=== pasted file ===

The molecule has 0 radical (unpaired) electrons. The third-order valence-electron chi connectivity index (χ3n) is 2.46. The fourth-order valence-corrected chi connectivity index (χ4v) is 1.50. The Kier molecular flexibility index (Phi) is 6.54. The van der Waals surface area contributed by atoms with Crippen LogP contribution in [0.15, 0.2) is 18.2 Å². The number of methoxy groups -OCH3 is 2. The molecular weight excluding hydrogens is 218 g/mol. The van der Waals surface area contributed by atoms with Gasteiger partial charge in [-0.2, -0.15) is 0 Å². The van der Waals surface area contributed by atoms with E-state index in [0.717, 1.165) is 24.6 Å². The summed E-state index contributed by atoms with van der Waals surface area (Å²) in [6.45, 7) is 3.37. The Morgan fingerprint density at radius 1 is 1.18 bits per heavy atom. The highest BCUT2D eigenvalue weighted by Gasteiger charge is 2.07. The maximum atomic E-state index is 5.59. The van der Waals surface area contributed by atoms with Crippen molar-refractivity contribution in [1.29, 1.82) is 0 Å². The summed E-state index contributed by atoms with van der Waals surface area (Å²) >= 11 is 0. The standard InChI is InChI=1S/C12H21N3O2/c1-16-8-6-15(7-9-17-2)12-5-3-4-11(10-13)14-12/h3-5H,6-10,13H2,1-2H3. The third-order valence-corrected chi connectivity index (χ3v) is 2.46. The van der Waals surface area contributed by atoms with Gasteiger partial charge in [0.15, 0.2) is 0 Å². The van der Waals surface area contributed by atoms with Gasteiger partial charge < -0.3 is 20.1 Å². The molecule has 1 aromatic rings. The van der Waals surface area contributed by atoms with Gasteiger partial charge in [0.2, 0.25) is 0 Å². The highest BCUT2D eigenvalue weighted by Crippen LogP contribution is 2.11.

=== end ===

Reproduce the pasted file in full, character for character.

The molecule has 0 radical (unpaired) electrons. The third-order valence-electron chi connectivity index (χ3n) is 2.46. The fourth-order valence-corrected chi connectivity index (χ4v) is 1.50. The Kier molecular flexibility index (Phi) is 6.54. The van der Waals surface area contributed by atoms with Crippen LogP contribution in [0.15, 0.2) is 18.2 Å². The number of methoxy groups -OCH3 is 2. The molecular weight excluding hydrogens is 218 g/mol. The van der Waals surface area contributed by atoms with Gasteiger partial charge in [-0.2, -0.15) is 0 Å². The van der Waals surface area contributed by atoms with E-state index in [0.717, 1.165) is 24.6 Å². The summed E-state index contributed by atoms with van der Waals surface area (Å²) in [6.45, 7) is 3.37. The Morgan fingerprint density at radius 1 is 1.18 bits per heavy atom. The highest BCUT2D eigenvalue weighted by Gasteiger charge is 2.07. The maximum atomic E-state index is 5.59. The van der Waals surface area contributed by atoms with Crippen molar-refractivity contribution in [1.29, 1.82) is 0 Å². The summed E-state index contributed by atoms with van der Waals surface area (Å²) >= 11 is 0. The standard InChI is InChI=1S/C12H21N3O2/c1-16-8-6-15(7-9-17-2)12-5-3-4-11(10-13)14-12/h3-5H,6-10,13H2,1-2H3. The third-order valence-corrected chi connectivity index (χ3v) is 2.46. The van der Waals surface area contributed by atoms with Gasteiger partial charge in [0.15, 0.2) is 0 Å². The van der Waals surface area contributed by atoms with Gasteiger partial charge < -0.3 is 20.1 Å². The molecule has 1 aromatic rings. The van der Waals surface area contributed by atoms with Gasteiger partial charge in [0.2, 0.25) is 0 Å². The highest BCUT2D eigenvalue weighted by Crippen LogP contribution is 2.11.